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Murray, Watson, Robson & Marray provide golden period

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Jonathan Overend | 08:00 UK time, Monday, 15 October 2012

The stories in British tennis have been all too familiar over the past couple of decades - unfulfilled talent, near misses at the majors, juniors failing to deliver on over-generous financial investment - which makes the revival of 2012 so unexpected, so remarkable, so plain brilliant.

In the space of three and a half months:
Heather Watson

Heather Watson enjoys her victory in Japan. Picture: Getty

Today we celebrate the achievement of Heather Watson, the 20-year-old from Guernsey, who beat Chang Kai-chen in the final of the Japan Open in Osaka.

Her opponent may have been lower ranked and she didn't have to beat the best in the world - these are indisputable facts - but that matters not one jot to the ever-smiling Watson. This was all about getting the job done and getting that first top-level trophy. Hopefully the first of many.

Chang had beaten the top-seed, former US Open Champion Sam Stosur, in the semis so deserved her tilt at the title.

Anyone cruel enough to to downgrade the achievement of such a hard-working and single-minded athlete on the basis of the opposition, should do so with due consideration of the mental challenge Watson overcame at crucial periods in her first final.

The disappointment of failing to serve out the match at 5-3 in the second set was potentially crushing. Would that be chance over? When it went one-set all, one feared for Heather in the same way we feared for Andy when the New York final went two-all.

She slipped behind a break in the decider and then, 5-4 down, was a single point from defeat. Anyone who has to face a total of four championship points and then, minutes later, finds the trophy in their hands, deserves enormous praise.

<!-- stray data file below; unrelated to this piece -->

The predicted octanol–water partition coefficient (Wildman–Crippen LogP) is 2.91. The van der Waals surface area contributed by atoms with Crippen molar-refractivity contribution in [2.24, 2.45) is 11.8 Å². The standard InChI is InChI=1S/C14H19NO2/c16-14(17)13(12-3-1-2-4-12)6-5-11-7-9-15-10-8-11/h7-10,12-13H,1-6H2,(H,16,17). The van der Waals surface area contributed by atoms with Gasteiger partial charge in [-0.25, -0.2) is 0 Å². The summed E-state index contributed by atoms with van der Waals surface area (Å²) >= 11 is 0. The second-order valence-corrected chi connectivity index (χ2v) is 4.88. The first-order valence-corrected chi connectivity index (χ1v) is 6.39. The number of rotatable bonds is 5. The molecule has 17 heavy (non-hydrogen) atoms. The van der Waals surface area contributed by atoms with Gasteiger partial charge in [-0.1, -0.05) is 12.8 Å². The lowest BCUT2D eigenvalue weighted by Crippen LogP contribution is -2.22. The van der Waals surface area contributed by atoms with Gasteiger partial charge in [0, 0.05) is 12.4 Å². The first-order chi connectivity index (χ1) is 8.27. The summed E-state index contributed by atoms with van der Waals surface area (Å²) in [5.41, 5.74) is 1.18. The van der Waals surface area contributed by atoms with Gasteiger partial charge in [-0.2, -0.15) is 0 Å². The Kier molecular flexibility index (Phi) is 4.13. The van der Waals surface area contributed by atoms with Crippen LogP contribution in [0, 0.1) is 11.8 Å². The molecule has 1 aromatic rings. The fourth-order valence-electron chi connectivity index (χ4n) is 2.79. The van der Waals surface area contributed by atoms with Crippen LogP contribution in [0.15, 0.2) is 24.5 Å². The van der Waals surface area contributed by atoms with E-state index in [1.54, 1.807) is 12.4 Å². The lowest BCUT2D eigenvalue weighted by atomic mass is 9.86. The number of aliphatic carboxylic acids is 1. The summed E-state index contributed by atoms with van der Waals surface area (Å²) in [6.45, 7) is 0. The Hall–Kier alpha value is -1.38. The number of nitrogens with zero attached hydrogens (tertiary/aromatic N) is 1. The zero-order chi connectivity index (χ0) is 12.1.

This is a fantastic end to a year which started so badly for Watson.

Going into the Miami event this year, she was despondent. She knew she'd come back from injury too soon at the start of the season and nothing seemed to be going right on the court.

Then, in a startling first-round match, she recovered from 5-0 down final set to beat Sorana Cirstea, the Romanian, and things started moving once more.

Injury, despondency, poor form; such is life on the pro circuit. It's all about how players respond and learn. Do they want to respond? Do they know how? Watson has answered both questions unequivocally.

Out on tour, one tournament after another, there is little time to breathe and take stock with the learning curve so steep it's hardly surprising some fail to get close to the summit.

And this is why, as we broaden the subject to consider whether this is a genuine British tennis revival, the sport of tennis remains such an individual fascination.

Murray, Watson and Robson are all proving that in an individual sport, the individual needs to want it.

Watson has always struck me as someone keen to learn. Her tennis education, at the IMG Bolletieri Academy in Florida, was combined with academic studies. Books under arms in the morning, racquets in hand after lunch. Don't enjoy it? Chance over. That's the thinking out there.

Murray has often considered whether he needs a coach - some of his best results came when he was out there on his own - and then he met Ivan Lendl. He wanted to learn more - he never tires of asking questions, from my experience - and now he's a Grand Slam champion.

Robson also has a new coach this year and on the evidence of New York and Guangzhou, her tennis education continues at a fast-track pace.